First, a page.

Caught in Traffic and a Bigger Story

I have recently entered into a whole new world I never knew existed. I like to call it a “real job.”

As a minister, my schedule was always in flux and I pretty much had total control over it. So if I needed to rest, I rested and made up for it later. If I wanted to spend the afternoon locked away reading or in prayer, I did. I spent a lot of time eating lunch with people as part of my job. I had an eight minute drive to work. I had never sat in traffic.

This has all changed.

caughtintrafficI work 8-5. I get 1 hour for lunch. I sit in traffic every day (and smoke spews out of my ears). If I am tired, I get over it. If I need to do an errand, I have one window. If I want to eat lunch, I have the same window. I have no control over my schedule.

I call this a “real job” because I know this is where most people (and I assume most of you) live. You may have never known anything different. But for me it was quite disorienting. It has made me re-invent how I relate to God. But I have realized this is where most of us live out our spirituality.

If we are going to find Jesus, we find him in the traffic.

About October, all the new changes, the new questions, school three nights a week and this radical shift in who owns my time began to take its toll. I was tired, exhausted and missing my friend Jesus. But in October, I began to see the relief lying ahead.

I knew Advent was coming.

I knew for Advent I was going to have to shift how I used the time that was my own. I knew I was going to have to make room for God (an Advent theme!). I knew I was going to have very specific things to think about and ways God was going to speak to me. I also knew the blogs and the podcasts I listen to would be focused on this same things.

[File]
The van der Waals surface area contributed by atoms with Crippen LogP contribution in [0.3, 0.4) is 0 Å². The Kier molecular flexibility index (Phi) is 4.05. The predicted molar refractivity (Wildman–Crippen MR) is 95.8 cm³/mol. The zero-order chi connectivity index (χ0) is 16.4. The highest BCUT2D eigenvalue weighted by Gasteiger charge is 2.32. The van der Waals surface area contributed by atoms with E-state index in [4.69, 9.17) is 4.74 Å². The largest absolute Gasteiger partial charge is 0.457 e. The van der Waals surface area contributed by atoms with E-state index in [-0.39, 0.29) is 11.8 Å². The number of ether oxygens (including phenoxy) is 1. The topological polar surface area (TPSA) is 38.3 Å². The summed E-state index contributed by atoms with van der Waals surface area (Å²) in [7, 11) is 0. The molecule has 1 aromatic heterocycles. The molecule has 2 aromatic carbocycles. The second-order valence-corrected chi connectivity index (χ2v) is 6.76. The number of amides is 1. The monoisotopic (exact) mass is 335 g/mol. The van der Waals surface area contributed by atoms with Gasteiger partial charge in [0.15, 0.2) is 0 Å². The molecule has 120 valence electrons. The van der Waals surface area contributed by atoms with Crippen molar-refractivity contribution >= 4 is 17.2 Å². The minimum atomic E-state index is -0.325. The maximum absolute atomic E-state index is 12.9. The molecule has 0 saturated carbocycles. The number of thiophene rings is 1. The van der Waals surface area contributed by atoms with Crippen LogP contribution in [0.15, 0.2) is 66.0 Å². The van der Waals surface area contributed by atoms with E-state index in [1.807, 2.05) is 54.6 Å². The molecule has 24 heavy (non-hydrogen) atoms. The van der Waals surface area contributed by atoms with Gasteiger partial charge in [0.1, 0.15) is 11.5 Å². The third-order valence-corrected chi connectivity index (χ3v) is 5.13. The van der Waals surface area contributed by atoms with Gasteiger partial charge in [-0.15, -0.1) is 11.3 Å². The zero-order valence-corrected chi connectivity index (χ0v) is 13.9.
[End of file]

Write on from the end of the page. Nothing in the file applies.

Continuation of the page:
Not only does the season dial me in to a more intense and focused way of listening to God, it connects me with thousands of other Christians listening in the same way.

So as the season progressed, the things God was saying helped me makes sense of the chaos and craziness that is my life. It provided a margin.

The Liturgical Calendar helps us get caught up in a bigger story – a story much bigger than the one I am living. It has been going on long before me and will continue long after I am gone. The Liturgical Calendar asks me to root my story in the bigger one at work. It asks me to stop focusing on my tiny story and to orient myself around THE Story.

On Monday I mentioned that this was a dangerous practice. It is dangerous because it requires something of you. Getting caught up in this Story and allowing your year to be determined by something greater will ask a lot of you.

But it does it in a way where you couldn’t envision doing anything else.

It creates the margin we need to center ourselves in God and hear the gentle whisper of Jesus amidst all the other noises in life.

That is what I want more of. That is why we want to take this journey. It no longer seems enough to do it twice a year. We think it needs to become a rhythm we experience every day.

We hope you’ll join us.

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4 thoughts on “Caught in Traffic and a Bigger Story

  1. Great post! I’m still marveling at the line, “If we are going to find Jesus, we find him in the traffic.” We all have “traffic” even if not in the literal sense. My traffic is my kids and their overwhelming energy. 🙂
    My husband uses his commute to worship, pray, and listen to the Bible. I’ve seen him grow in his faith and wisdom since he took a job with a long commute time. Instead of letting his commute make him miserable he uses it has a quiet place with the LORD.

    • Thank you so much Holly! I am amazed at how true it is. My wife and I share you and your husband’s traffic it sounds like. I always find it amazing when I can find places in the chaos to stop and listen. And it is usually in the things that overwhelm me at first. Thanks for reading!

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